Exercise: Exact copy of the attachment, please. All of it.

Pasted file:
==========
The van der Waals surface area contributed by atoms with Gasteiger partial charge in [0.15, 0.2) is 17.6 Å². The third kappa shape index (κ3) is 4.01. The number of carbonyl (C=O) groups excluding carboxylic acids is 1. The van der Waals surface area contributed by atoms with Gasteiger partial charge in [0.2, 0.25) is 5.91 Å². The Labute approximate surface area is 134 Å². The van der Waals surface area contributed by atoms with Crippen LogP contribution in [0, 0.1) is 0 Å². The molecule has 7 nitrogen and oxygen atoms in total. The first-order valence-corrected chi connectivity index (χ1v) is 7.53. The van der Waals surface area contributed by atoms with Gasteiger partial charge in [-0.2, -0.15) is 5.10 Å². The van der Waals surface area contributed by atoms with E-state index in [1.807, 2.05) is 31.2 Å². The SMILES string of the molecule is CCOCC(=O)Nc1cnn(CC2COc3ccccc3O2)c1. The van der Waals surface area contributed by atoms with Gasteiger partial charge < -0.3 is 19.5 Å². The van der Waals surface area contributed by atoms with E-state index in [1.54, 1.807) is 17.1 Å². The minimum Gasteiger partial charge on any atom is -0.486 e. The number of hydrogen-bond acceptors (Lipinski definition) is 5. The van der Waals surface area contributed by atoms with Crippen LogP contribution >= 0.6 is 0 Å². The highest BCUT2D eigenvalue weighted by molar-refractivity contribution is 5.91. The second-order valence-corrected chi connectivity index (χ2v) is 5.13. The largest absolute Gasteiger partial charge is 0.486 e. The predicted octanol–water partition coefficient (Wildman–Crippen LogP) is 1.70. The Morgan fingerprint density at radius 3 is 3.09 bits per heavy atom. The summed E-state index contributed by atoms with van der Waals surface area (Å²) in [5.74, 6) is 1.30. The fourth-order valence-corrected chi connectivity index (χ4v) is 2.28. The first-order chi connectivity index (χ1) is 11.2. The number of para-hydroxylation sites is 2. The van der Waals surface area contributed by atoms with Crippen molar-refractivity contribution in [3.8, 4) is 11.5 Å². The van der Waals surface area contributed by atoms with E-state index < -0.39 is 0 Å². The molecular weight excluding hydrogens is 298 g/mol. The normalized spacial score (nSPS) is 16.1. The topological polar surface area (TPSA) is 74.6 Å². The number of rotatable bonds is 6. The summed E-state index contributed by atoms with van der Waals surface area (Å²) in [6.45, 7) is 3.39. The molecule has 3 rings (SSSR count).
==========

The van der Waals surface area contributed by atoms with Gasteiger partial charge in [0.15, 0.2) is 17.6 Å². The third kappa shape index (κ3) is 4.01. The number of carbonyl (C=O) groups excluding carboxylic acids is 1. The van der Waals surface area contributed by atoms with Gasteiger partial charge in [0.2, 0.25) is 5.91 Å². The Labute approximate surface area is 134 Å². The van der Waals surface area contributed by atoms with Crippen LogP contribution in [0, 0.1) is 0 Å². The molecule has 7 nitrogen and oxygen atoms in total. The first-order valence-corrected chi connectivity index (χ1v) is 7.53. The van der Waals surface area contributed by atoms with Gasteiger partial charge in [-0.2, -0.15) is 5.10 Å². The van der Waals surface area contributed by atoms with E-state index in [1.807, 2.05) is 31.2 Å². The SMILES string of the molecule is CCOCC(=O)Nc1cnn(CC2COc3ccccc3O2)c1. The van der Waals surface area contributed by atoms with Gasteiger partial charge < -0.3 is 19.5 Å². The van der Waals surface area contributed by atoms with E-state index in [1.54, 1.807) is 17.1 Å². The minimum Gasteiger partial charge on any atom is -0.486 e. The number of hydrogen-bond acceptors (Lipinski definition) is 5. The van der Waals surface area contributed by atoms with Crippen LogP contribution >= 0.6 is 0 Å². The highest BCUT2D eigenvalue weighted by molar-refractivity contribution is 5.91. The second-order valence-corrected chi connectivity index (χ2v) is 5.13. The largest absolute Gasteiger partial charge is 0.486 e. The predicted octanol–water partition coefficient (Wildman–Crippen LogP) is 1.70. The Morgan fingerprint density at radius 3 is 3.09 bits per heavy atom. The summed E-state index contributed by atoms with van der Waals surface area (Å²) in [5.74, 6) is 1.30. The fourth-order valence-corrected chi connectivity index (χ4v) is 2.28. The first-order chi connectivity index (χ1) is 11.2. The number of para-hydroxylation sites is 2. The van der Waals surface area contributed by atoms with Crippen molar-refractivity contribution in [3.8, 4) is 11.5 Å². The van der Waals surface area contributed by atoms with E-state index < -0.39 is 0 Å². The molecular weight excluding hydrogens is 298 g/mol. The normalized spacial score (nSPS) is 16.1. The topological polar surface area (TPSA) is 74.6 Å². The number of rotatable bonds is 6. The summed E-state index contributed by atoms with van der Waals surface area (Å²) in [6.45, 7) is 3.39. The molecule has 3 rings (SSSR count).